One of the most common misconceptions about bipolar disorder in teens is that it can instantaneously switch their personality from manic to depressive. The reality is, while the moods can reach extreme highs and lows, it would be more accurate to describe them as general phases guided by an overarching theme of depression or mania.
It’s Not Just a Mood Swing
Bipolar disorder in teens is similar to bipolar disorder in adults, although oftentimes, it is more severe and causes the moods to cycle more quickly. Symptoms of bipolar disorder in teens during a mania include: rapid speech, trouble focusing, racing thoughts, functioning on very little sleep, increased sex drive, and a tendency toward reckless behavior (including substance abuse). When the bipolar disorder in teens takes a turn toward depression, the symptoms may be very similar to a regular depression, including: sadness, sluggishness, sleeping too much or too little, feelings of worthlessness, unhealthy eating patterns, and not finding fun activities pleasurable. As with most forms of bipolar disorder, mixed moods make diagnosing the problem more difficult – a depressed teen might have moments of joy, while a manic one can feel sadness.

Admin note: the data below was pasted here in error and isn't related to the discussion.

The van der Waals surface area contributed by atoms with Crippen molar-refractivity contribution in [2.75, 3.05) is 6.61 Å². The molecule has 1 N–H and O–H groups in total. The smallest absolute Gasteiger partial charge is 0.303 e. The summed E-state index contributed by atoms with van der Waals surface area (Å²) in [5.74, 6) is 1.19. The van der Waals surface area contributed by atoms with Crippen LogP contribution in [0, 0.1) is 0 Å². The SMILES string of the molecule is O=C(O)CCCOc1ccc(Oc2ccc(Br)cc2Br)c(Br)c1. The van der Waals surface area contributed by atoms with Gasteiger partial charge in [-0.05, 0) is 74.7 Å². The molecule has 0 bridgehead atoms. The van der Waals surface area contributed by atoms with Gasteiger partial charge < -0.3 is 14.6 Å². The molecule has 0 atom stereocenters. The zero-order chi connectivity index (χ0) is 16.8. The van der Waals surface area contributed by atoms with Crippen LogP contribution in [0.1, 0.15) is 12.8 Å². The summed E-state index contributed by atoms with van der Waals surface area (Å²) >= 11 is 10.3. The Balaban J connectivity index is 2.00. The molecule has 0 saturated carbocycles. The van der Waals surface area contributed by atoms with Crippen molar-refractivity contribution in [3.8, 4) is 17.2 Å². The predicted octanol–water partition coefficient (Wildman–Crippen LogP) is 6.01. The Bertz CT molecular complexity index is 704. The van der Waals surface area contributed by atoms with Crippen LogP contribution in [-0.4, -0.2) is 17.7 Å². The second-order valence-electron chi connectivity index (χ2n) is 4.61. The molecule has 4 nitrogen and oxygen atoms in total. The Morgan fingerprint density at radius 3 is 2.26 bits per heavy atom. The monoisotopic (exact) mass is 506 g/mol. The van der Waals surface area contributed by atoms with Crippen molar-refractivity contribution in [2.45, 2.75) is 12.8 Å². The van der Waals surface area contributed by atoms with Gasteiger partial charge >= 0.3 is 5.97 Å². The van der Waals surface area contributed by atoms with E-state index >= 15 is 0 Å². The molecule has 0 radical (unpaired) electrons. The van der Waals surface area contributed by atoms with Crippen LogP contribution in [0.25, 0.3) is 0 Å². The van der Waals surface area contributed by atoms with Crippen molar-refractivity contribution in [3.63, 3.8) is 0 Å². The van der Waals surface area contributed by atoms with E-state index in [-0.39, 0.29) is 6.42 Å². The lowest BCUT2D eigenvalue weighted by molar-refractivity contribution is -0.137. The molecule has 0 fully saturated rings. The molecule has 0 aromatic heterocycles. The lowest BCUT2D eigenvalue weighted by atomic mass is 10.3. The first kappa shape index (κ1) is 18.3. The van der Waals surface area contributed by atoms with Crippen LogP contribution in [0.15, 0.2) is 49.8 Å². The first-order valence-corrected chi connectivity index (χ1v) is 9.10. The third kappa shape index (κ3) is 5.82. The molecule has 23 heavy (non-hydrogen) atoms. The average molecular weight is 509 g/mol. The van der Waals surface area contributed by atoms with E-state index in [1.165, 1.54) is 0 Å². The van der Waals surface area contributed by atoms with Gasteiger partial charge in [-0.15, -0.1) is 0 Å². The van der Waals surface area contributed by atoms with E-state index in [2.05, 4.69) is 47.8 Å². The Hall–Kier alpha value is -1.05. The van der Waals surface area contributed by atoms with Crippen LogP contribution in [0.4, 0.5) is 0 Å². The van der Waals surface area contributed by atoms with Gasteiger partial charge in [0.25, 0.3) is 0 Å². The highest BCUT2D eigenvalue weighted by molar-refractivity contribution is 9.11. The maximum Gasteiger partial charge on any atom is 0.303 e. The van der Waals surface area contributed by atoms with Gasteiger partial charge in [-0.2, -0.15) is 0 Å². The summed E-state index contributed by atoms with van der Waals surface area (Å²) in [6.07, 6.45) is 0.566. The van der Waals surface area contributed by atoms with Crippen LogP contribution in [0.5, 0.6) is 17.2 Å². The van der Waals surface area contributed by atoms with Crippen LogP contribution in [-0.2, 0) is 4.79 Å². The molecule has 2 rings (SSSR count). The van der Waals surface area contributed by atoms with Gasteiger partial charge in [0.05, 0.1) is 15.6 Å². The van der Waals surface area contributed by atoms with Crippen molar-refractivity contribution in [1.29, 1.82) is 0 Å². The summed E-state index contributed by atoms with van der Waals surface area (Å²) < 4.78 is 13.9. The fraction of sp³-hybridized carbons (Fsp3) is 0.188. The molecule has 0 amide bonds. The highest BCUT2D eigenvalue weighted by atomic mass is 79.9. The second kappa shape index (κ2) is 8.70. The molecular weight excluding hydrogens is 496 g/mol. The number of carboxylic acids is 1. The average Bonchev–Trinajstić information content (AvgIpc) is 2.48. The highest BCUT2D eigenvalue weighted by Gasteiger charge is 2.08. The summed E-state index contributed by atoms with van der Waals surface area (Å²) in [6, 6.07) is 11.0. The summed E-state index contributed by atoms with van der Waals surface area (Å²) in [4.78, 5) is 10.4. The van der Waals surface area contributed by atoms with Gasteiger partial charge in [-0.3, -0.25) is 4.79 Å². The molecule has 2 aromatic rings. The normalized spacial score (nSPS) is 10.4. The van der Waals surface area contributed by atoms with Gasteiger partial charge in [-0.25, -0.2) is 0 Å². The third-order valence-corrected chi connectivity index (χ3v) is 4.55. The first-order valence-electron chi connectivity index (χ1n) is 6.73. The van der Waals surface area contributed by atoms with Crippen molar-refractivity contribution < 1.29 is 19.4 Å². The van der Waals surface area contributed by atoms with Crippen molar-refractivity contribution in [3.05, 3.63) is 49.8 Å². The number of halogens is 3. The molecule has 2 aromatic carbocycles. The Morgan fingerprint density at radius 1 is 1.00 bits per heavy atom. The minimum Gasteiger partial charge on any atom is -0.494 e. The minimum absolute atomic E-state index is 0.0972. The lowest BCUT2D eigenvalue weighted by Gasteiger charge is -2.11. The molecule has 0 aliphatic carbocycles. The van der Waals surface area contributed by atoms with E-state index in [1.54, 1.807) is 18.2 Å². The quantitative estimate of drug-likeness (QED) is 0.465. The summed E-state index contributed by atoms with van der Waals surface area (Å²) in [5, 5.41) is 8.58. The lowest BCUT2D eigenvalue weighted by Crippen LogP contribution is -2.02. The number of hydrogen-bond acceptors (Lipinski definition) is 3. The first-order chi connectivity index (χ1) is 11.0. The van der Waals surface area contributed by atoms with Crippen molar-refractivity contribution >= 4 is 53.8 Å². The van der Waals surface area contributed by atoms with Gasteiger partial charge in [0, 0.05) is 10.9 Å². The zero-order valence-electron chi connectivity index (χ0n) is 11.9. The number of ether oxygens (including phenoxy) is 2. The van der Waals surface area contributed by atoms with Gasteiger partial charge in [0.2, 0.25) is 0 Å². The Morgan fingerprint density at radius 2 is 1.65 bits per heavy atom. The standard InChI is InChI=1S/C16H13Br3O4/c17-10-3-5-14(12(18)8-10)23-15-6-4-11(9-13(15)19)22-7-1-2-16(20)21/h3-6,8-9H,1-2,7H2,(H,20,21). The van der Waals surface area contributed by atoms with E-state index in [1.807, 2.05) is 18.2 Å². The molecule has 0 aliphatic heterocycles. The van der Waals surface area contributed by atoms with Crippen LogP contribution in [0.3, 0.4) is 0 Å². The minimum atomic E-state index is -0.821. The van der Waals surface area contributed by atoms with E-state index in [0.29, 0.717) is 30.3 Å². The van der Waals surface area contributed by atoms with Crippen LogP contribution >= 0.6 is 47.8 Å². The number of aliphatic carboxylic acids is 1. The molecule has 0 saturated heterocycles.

Parents can take several steps to help deal with bipolar disorder in teens. It is important to be supportive and open to talk about the problem. Your child must feel safe communicating with you – that way, the worst of the moments can be avoided. Keeping a routine with exercise, healthy eating patterns, and regular sleep can aid in managing the symptoms, while helping your child have fun – especially during a depression – can make even the worst of times bearable.
Unfortunately, bipolar disorder in teens does not go away. As such, educating yourself on the available treatments can help keep you up-to-date. In most cases, it can prove worthwhile to combine positive habits with professional help.